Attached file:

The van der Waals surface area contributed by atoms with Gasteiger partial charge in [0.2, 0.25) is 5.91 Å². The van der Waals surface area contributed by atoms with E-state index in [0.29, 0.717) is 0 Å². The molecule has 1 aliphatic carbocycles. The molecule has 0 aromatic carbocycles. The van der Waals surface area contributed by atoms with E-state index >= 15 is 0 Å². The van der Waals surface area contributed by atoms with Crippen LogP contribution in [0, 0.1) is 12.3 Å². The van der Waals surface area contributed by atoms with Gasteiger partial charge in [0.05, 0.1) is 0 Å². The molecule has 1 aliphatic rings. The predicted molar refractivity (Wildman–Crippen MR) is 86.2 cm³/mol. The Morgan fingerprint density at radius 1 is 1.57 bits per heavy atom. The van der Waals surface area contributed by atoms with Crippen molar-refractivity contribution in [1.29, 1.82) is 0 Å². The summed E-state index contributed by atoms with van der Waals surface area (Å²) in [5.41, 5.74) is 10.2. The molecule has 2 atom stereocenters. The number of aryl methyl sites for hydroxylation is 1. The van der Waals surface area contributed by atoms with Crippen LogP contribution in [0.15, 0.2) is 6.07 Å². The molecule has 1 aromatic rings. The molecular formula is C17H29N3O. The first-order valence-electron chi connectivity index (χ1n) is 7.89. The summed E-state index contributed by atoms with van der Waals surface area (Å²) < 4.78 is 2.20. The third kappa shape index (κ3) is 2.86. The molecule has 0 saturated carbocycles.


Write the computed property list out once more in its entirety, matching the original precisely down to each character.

The van der Waals surface area contributed by atoms with Gasteiger partial charge in [0.2, 0.25) is 5.91 Å². The van der Waals surface area contributed by atoms with E-state index in [0.29, 0.717) is 0 Å². The molecule has 1 aliphatic carbocycles. The molecule has 0 aromatic carbocycles. The van der Waals surface area contributed by atoms with E-state index >= 15 is 0 Å². The van der Waals surface area contributed by atoms with Crippen LogP contribution in [0, 0.1) is 12.3 Å². The van der Waals surface area contributed by atoms with Gasteiger partial charge in [0.05, 0.1) is 0 Å². The molecule has 1 aliphatic rings. The predicted molar refractivity (Wildman–Crippen MR) is 86.2 cm³/mol. The Morgan fingerprint density at radius 1 is 1.57 bits per heavy atom. The van der Waals surface area contributed by atoms with Crippen molar-refractivity contribution in [1.29, 1.82) is 0 Å². The summed E-state index contributed by atoms with van der Waals surface area (Å²) in [5.41, 5.74) is 10.2. The molecule has 2 atom stereocenters. The number of aryl methyl sites for hydroxylation is 1. The van der Waals surface area contributed by atoms with Crippen LogP contribution in [0.15, 0.2) is 6.07 Å². The molecule has 1 aromatic rings. The molecular formula is C17H29N3O. The first-order valence-electron chi connectivity index (χ1n) is 7.89. The summed E-state index contributed by atoms with van der Waals surface area (Å²) < 4.78 is 2.20. The third kappa shape index (κ3) is 2.86. The molecule has 0 saturated carbocycles.